Note: In contrast, the Displacement channel uses “real” bumps. (See Displacement (CineRender Surface Channel).)
A surface has a uniform brightness. However, if you use a bump map for the same surface, the program interprets the brightness values of the picture as height values for the surface.
These height values are converted into a profile, whose height affects the inclination of the normal vectors. Although the surface is actually smooth, through the change in the normal vectors an apparently three-dimensional surface with a bump-like structure is created at render time.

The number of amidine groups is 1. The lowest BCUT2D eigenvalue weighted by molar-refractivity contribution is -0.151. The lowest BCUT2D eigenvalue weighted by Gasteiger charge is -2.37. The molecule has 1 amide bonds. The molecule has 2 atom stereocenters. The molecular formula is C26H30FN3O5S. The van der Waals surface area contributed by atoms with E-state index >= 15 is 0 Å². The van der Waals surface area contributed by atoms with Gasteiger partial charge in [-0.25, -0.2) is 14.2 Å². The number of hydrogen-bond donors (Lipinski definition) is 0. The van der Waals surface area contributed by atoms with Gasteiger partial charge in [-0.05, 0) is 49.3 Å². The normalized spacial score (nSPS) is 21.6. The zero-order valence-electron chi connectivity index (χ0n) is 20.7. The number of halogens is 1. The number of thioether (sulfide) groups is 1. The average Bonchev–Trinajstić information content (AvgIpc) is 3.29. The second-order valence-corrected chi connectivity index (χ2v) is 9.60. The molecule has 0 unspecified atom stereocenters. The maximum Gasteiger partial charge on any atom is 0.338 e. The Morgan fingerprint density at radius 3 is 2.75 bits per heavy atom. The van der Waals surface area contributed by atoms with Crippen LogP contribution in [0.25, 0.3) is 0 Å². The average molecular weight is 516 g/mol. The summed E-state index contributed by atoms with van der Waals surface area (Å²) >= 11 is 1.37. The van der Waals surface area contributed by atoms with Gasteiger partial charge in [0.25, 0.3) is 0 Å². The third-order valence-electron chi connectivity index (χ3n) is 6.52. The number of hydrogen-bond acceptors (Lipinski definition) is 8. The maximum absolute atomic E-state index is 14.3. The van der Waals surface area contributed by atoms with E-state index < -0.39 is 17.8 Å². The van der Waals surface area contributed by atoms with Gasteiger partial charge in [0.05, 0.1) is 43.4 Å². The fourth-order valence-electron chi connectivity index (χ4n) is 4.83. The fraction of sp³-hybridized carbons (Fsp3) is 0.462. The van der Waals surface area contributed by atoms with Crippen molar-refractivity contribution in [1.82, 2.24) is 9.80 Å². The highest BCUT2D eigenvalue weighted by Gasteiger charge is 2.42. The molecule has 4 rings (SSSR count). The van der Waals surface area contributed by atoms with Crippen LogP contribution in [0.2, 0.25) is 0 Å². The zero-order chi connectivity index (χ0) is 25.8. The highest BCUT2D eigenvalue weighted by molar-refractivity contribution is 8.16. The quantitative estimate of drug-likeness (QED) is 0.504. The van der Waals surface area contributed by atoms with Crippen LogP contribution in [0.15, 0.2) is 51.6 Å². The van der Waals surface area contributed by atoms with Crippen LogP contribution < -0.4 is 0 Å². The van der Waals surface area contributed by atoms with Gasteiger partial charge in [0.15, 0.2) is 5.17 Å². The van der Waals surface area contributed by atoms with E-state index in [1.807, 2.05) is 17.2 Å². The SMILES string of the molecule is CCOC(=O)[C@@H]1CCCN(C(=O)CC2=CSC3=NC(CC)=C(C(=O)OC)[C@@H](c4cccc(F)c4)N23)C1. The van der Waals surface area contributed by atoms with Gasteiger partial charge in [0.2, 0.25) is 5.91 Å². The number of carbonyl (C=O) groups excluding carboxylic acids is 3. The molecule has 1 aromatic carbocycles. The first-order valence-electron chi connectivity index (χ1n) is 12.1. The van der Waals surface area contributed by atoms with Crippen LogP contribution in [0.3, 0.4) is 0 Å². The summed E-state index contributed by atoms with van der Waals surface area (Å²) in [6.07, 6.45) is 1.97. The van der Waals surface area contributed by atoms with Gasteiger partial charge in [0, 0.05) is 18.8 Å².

You must use a texture with this channel. It is only from the grayscales in this image that the bump map (a height or relief map) is calculated.
The strength of the bumps. The higher the value, the rougher the surface. If you choose negative values, this reverses the effect of the bump map — bright pixels then cause the surface to indent while darker pixels elevate the height of the surface.
You can enter values much higher than 100%. High values are especially useful when using MIP or SAT mapping, because these interpolation types tend to flatten the surface slightly.
Enable MIP Falloff to enhance the MIP/SAT mapping effect for bump maps. This will reduce the strength of the bump map with increasing distance from the camera.